Take Action! Don’t Let Mosquitoes Bug you This Summer

According to the Department of Natural Resources health officials report that the West Nile Virus is not only present in Indiana, but is actually widespread. The virus was first identified within the state in 2001, the same year it was discovered in Wisconsin, Missouri, Kentucky, Iowa and Illinois.

Mosquitoes acquire the virus after feeding on an infected bird. The West Nile Virus can only be transmitted to people through a mosquito bite. However the chance that one mosquito bite will be from an infected mosquito is very small. Even in areas where West Nile Virus is actively transmitted usually less than one in 500 mosquitoes are infected.
Just because the chances are small doesn’t mean you should let your guard down. If you do receive a bite followed by symptoms such as high fever, headaches, muscle weakness, swollen lymph nodes and/or confusion chances are you’ve been infected and should see a doctor immediately. Symptoms will generally occur 3 to 15 days following initial exposure. Those with compromised immune systems, the elderly and very young are at high risk of serious illness after a bite from an infected insect. Measures should be taken to avoid being bitten all together.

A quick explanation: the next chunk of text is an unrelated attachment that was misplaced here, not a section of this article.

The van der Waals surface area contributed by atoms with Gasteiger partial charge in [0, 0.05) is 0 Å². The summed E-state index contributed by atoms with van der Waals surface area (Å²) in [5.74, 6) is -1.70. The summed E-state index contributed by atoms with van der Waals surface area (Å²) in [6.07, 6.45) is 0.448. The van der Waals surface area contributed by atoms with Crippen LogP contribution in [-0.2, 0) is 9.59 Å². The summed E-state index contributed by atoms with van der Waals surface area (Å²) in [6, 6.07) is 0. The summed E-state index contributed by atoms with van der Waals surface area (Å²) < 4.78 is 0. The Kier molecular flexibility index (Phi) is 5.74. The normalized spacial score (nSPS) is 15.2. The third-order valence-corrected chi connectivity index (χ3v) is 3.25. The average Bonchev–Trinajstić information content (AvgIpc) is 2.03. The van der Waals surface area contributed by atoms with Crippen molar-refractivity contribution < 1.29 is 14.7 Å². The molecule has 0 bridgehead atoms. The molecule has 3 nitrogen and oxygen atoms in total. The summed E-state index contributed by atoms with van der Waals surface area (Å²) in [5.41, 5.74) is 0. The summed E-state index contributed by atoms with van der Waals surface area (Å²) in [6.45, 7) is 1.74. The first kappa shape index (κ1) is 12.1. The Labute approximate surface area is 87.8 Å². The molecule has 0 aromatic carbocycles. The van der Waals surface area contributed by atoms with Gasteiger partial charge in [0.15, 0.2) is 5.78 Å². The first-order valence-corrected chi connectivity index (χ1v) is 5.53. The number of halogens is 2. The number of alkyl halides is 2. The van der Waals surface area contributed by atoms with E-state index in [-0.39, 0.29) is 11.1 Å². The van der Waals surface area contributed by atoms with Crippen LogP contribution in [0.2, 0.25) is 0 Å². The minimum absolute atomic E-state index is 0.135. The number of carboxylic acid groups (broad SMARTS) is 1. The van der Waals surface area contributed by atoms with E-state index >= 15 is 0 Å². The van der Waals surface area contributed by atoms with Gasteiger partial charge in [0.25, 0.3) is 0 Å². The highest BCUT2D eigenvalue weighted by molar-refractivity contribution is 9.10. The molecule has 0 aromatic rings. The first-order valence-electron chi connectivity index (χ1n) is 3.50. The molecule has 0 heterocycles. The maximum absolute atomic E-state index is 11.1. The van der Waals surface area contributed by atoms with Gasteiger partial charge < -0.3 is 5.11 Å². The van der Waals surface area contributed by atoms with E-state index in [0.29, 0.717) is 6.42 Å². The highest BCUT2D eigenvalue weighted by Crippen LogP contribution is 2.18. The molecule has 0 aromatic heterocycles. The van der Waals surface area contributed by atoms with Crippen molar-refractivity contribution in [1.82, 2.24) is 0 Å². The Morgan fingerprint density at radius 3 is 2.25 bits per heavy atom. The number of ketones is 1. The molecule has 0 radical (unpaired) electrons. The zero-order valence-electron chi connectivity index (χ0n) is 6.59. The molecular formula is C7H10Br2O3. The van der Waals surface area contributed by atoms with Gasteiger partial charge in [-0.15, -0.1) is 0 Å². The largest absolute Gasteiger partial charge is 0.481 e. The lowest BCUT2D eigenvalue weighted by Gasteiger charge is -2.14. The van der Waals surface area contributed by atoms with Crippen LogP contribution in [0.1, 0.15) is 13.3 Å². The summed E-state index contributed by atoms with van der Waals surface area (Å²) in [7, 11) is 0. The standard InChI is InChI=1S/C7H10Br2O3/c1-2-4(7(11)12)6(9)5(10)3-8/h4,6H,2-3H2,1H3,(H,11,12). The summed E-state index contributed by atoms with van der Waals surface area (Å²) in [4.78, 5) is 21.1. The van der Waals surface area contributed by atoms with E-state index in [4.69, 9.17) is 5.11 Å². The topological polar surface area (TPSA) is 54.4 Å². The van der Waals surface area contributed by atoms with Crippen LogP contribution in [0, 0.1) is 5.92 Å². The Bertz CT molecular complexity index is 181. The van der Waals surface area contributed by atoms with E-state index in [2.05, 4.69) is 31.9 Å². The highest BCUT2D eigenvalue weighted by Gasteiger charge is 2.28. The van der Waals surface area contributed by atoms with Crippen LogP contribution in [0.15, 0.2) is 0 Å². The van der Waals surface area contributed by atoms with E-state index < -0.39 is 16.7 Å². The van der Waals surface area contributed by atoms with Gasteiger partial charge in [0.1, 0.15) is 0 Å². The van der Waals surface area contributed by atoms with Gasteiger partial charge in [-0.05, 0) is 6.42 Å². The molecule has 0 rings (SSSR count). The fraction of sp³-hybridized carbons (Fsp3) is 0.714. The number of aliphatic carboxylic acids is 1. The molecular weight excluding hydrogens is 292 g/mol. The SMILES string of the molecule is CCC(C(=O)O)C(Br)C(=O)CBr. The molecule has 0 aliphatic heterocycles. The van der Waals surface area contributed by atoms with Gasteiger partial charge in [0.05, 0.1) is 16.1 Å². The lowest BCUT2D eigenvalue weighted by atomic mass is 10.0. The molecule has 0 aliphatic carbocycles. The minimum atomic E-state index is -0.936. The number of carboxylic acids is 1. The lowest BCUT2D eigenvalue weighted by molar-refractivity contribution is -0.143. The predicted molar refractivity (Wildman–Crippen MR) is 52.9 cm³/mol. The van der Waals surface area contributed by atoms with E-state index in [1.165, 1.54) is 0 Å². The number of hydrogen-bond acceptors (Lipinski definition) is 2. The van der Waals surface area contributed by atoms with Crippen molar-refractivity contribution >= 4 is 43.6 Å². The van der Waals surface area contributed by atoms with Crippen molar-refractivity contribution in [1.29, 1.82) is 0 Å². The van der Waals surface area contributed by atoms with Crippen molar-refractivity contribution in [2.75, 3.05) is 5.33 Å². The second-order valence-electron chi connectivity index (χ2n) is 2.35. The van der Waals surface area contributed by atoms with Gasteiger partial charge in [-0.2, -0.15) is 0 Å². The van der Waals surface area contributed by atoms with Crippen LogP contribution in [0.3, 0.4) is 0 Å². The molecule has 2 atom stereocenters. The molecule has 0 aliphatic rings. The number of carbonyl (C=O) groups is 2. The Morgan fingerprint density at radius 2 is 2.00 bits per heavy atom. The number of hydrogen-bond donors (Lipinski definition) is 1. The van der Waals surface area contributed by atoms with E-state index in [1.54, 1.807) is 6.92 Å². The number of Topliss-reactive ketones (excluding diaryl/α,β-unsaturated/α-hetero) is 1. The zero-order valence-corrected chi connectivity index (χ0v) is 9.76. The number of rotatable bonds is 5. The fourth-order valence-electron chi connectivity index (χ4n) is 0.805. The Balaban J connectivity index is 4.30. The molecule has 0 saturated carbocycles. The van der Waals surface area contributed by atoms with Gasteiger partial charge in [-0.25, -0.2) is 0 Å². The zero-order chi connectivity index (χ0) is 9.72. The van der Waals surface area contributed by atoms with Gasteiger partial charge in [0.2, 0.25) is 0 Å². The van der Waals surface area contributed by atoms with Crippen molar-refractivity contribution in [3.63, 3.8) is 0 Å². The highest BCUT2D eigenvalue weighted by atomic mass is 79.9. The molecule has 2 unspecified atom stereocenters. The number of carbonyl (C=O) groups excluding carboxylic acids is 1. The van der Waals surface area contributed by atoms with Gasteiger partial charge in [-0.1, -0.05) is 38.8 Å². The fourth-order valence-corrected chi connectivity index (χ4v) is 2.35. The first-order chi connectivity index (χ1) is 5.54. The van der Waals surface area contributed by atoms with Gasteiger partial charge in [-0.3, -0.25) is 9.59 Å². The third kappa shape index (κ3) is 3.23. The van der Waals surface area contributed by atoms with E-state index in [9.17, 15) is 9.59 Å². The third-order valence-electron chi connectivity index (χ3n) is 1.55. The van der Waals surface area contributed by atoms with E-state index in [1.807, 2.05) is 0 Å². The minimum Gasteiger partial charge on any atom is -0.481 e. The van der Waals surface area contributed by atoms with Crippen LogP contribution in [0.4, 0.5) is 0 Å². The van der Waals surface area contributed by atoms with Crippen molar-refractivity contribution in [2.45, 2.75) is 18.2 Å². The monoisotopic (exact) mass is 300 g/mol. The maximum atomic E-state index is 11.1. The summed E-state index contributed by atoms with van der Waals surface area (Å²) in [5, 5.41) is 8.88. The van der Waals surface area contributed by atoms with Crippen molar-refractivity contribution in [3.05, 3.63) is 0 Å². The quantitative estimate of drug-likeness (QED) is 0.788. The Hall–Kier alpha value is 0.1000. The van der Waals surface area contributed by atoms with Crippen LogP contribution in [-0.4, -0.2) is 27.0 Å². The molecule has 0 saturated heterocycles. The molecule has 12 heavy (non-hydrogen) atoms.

The Indiana Department of Health released a number of methods that can reduce the likelihood of being bitten such as wearing bug spray that contains DEET, using mosquito netting when when sleeping outdoors or in an un-screened structure, tucking pant legs into socks or shoes and wearing light colored, tightly woven materials to keep the mosquitoes away from your skin.

To reduce mosquito populations around your home be sure to keep grass and shrubbery cut and trimmed and eliminate areas of standing water, dispose of old tires, cans, containers that may hold water. Standing water serves as the perfect breeding ground for mosquitoes. Putting these tips into practice can cut down the amount of summer mosquito bites you acquire and significantly diminish the chance of contracting the West Nile Virus.